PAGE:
Chinese artist and activist Ai Weiwei
has returned home having been freed after more than two months’ detention.
He was bailed late on Wednesday after pleading guilty to charges of tax
evasion, Xinhua news agency said.
An outspoken critic of China’s human rights record, his arrest in April
prompted a global campaign for his release.
The 54-year-old said he was back home and in good health in a phone interview
with the BBC.
“I am already home, released on bail, I can’t talk to media but I am well,
thanks for all the media attention,” he said.
Mr Ai was detained as he boarded a Beijing flight bound for Hong Kong.
Perhaps most famous for helping design the Bird’s Nest stadium that became
the centre-piece for Beijing’s 2008 Olympics, he was held at a secret location
without access to a lawyer.
Beijing alleged the artist had evaded taxes and destroyed evidence; his
supporters said the charges were motivated by his activism.
‘I’m out’Xinhua reported that Mr Ai – who, it said, was suffering from a “chronic
illness” – had offered to repay the taxes and would be released because of “his
good attitude in confessing his crimes”.
Police said the Beijing Fake Cultural Development Ltd, the company that
handles the business aspects of Mr Ai’s career, had evaded “a huge amount of
taxes and intentionally destroyed accounting documents”, said Xinhua.
Ever since Ai Weiwei’s detention at Beijing airport in April there have been
calls for his release.
His supporters say the charges against him were politically motivated – an
accusation strenuously denied by the Chinese authorities.
The artist’s detention provoked an international outcry. The US and other
countries said his arrest was a sign of the deteriorating human rights situation
It came during the biggest crackdown against dissidents in China for more
than 20 years, following calls for Middle-East style protests.
Hundreds of Chinese lawyers, activists and intellectuals have been detained
or been questioned by the authorities. Some have disappeared.
China’s foreign ministry previously said that Mr Ai was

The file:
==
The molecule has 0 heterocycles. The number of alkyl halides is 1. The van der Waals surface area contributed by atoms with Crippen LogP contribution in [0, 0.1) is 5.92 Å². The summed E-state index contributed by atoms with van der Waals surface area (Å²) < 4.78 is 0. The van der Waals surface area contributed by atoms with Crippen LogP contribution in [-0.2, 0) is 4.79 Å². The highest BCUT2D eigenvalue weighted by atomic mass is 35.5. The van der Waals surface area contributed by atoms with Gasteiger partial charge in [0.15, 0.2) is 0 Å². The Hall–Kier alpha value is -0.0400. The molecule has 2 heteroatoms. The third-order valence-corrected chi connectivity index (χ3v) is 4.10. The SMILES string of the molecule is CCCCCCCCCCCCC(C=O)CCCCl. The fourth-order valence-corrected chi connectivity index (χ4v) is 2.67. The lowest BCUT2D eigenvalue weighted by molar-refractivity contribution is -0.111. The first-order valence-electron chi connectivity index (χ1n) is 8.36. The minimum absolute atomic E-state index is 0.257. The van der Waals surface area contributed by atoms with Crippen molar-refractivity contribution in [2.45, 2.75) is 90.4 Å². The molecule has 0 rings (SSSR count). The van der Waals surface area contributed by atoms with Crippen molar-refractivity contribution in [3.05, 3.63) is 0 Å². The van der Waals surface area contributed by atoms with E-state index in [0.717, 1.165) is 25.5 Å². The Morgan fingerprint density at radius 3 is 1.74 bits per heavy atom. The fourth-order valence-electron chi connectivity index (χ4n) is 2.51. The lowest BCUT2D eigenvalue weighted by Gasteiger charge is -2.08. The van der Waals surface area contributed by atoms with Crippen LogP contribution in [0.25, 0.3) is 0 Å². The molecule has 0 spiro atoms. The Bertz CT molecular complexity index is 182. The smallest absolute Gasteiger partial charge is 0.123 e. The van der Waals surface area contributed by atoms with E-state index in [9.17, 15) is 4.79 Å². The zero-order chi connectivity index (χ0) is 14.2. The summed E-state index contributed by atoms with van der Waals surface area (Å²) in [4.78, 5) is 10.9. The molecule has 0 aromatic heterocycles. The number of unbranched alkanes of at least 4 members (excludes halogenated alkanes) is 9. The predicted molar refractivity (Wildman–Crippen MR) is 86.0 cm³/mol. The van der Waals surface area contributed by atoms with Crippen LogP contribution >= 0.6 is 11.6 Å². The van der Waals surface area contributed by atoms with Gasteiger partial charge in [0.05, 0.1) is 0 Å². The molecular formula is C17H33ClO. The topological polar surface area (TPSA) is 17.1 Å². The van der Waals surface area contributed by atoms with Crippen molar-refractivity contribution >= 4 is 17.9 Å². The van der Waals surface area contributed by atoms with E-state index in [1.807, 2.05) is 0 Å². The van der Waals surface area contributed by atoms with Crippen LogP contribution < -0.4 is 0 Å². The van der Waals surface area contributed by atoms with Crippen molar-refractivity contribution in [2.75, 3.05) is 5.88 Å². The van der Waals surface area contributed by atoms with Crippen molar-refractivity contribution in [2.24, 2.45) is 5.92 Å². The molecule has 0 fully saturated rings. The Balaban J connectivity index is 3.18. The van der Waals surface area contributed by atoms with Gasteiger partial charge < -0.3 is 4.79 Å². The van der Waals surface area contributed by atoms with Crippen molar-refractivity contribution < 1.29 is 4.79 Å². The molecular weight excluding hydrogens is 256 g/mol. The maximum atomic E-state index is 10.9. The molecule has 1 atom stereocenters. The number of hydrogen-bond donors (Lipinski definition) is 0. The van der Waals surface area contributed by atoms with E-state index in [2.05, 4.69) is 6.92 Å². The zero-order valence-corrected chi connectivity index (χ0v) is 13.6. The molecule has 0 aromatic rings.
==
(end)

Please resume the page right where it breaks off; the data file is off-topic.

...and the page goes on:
under investigation for “economic crimes”.
It insisted that his arrest – which came amid one of China’s biggest
clampdowns on activists in years and was condemned by Western governments – had
“nothing to do with human rights or freedom of expression”.
But the release coincides with Chinese Premier Wen Jiabao’s visit this week
to Germany and the UK, two countries with which Mr Ai has strong professional
ties and public support.
Beijing has clearly been under enormous pressure to free the artist, says the
BBC’s Damian Grammaticas in Beijing.
The case had generated criticism from the international community that China
was breaking its own laws by holding Mr Ai in secret without access to a lawyer,
adds our correspondent.
A message from the twitter account of Mr Ai’s lawyer, Liu Xiaoyuan, said he
had received a text message from his client’s phone which simply read: “I’m
Artist’s appealChinese human rights activist Wen Kejian welcomed the release, saying Mr Ai’s
arrest had been political.
Rights group Amnesty International said his long detention without charge had
violated China’s own legal process.
“It is vital that the international outcry over Ai Weiwei be extended to
those activists still languishing in secret detention or charged with inciting
subversion,” said Amnesty’s Catherine Baber.
The circumstances of one of Ai Weiwei’s relatives, his accountant and driver,
who were detained at the same time as him, remain unknown.
British sculptor Anish Kapoor, who had led criticism of Beijing over the
detention, called for the artist to be given a fair trial.
“While I am thankful that he has been released, I do not think that artists
should present their work in China until the situation has been resolved,” said
The Indian-born sculptor had dedicated his monumental Leviathan art
installation in Paris, unveiled last month, to Mr Ai.
Ai Weiwei gained international recognition in the early 1980s for his
monolithic brick sculptures.
Last October, he unveiled a carpet of 100 million porcelain sunflower seeds
at London’s Tate Modern, which he said questioned the role of an individual in
using the number/letter grid:
1 2 3 4 5 6 7 8 9
A B C D E F G H I
J K L M N O P Q R
S T U V W X Y Z
A = 1 J = 1 S = 1
B = 2 K = 2 T = 2
C = 3 L = 3 U = 3
D = 4 M = 4 V = 4
E = 5 N = 5 W = 5
F = 6 O = 6 X = 6
G = 7 P = 7 Y = 7
H = 8 Q = 8 Z = 8
I = 9 R = 9
1 55 55
his primary challenge (AW), the most important thing he can do (AE), what he doesn’t like (AW), and what he must do/has to do (AE) all = 15 = Taxes.